“The desire to get married is a basic and primal instinct in women. It’s followed by another basic and primal instinct: the desire to be single again.” – Nora Ephron
HH and I got married exactly a year ago. 365 days – that makes it 8,760 hours of “being married”. Maybe that’s what makes it still feel a little new, a little strange. 10,000 hours of practice forms the foundation for the phenomenal success of athletes, artists and businessmen claims Malcolm Gladwell. What about successful marriages then? Is there a minimum span of time beyond which you can be declared as “having made it”, like a quarantine period for diseases? Or is there a qualifying exam that requires a high score to graduate? What about a quality metric that aggregates behaviors, gestures, words and feelings to predict success?
The first year is a tough one for any transition, whether it follows the arrival of a new child, a wedding, a job change, a move or a loss. For us, it has been a year of all of the above. By choosing to get married, we embraced each other, one child each from our previous marriages, a job change for HH, and a new country for all of us. And yes, there was loss too. We left behind our old way of life, the cities we lived in, friends and comfort zones.
Getting married a second time is not hard. Being number 2 is. I was the second-born child and spent most of my childhood wondering why I was not the first. I hated using the same schoolbooks that my brother had used. He knew the alphabet, how to ride a bike and the route to school well before I did. It bothered me not because I couldn’t do those things, but because there already was a benchmark for what I could achieve. While others considered securing a second place in a competition or being placed in the top three in school as an achievement, I rated them as failures. Number 1 is what I thought I was and first place is where I wanted to be.
While this marriage is the second one for both HH and me, the prefix “second” bothers me more. I chose to walk out of first my marriage. HH did not. How can I match the ideal of a deceased spouse? It is an impossible situation that I have voluntarily walked into.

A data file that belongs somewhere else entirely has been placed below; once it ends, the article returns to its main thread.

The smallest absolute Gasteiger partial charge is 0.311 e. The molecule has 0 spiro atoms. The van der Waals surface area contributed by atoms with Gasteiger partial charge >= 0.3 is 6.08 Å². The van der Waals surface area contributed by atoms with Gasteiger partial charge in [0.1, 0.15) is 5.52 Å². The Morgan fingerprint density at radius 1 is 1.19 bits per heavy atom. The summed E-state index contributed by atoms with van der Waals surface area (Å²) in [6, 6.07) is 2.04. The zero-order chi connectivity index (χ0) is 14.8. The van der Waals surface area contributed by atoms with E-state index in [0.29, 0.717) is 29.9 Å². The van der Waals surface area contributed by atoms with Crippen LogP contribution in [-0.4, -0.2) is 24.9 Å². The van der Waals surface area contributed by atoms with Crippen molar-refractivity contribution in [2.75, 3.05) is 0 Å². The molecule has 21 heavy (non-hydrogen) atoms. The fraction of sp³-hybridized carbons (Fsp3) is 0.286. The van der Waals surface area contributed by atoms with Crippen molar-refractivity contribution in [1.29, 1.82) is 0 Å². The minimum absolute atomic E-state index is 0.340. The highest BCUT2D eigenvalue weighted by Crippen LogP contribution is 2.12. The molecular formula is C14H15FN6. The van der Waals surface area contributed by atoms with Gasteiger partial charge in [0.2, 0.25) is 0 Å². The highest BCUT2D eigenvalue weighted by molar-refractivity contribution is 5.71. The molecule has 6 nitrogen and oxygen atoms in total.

My drive to excel served me well for many years but now in the second half of my life, I can see that I learnt more when I missed the top slot. Failing my driving test the first time, made me a conscientious and cautious driver. Enduring a first trimester miscarriage the first time I conceived, made me genuinely appreciate not just the miracle of a baby but the road to motherhood as well. Not getting the first job that I interviewed for turned out to be a blessing in retrospect as the perfect work environment came my way a few months later.
I have learnt more from failed recipes, difficult coworkers, unreasonable clients and unexpected events than from the easy, predictable, controllable variables in my life. I like a smooth ride like everyone else but failure has been a better teacher than success, not because it saps my confidence but because it forces me to grow, to adapt, to mature.
Marriage is not a competition and having failed the first time does not preclude a successful second innings. A second marriage starts with a clean slate as a couple. But what happens to our individual pasts? The years where our memories do not overlap? It’s neither easy nor right to make the entire past irrelevant. Each of us brings our experiences and expectations to this union. At times, it seems to be of no consequence as we seek to build a new life with those parts of ourselves that we want to preserve. At other times, we consciously choose not to repeat past behaviors and attitudes that didn’t serve us before.
“It’s so hard to forget pain, but it’s even harder to remember sweetness. We have no scar to show for happiness – Chuck Palahniuk
The template for happiness that we carry within us comes from a selective memory of things that brought us joy. It originates from the past and gets modified as we actively add to it, moving pieces, rearranging colors and shapes. We get to redo the map of our life. And therein lies the gift of getting to do it again, a second time. I am lucky to have this gift. The path stretches out ahead, silent and mysterious. I may be the second one to hold his hand, but I am the only one now. We walk confidently ahead with these words to guide us.
Life has taught us that love does not consist in gazing at each other but in looking outward together in the same direction – Antoine de Saint-Exupéry, Wind, Sand, and Stars
Happy anniversary my dear husband!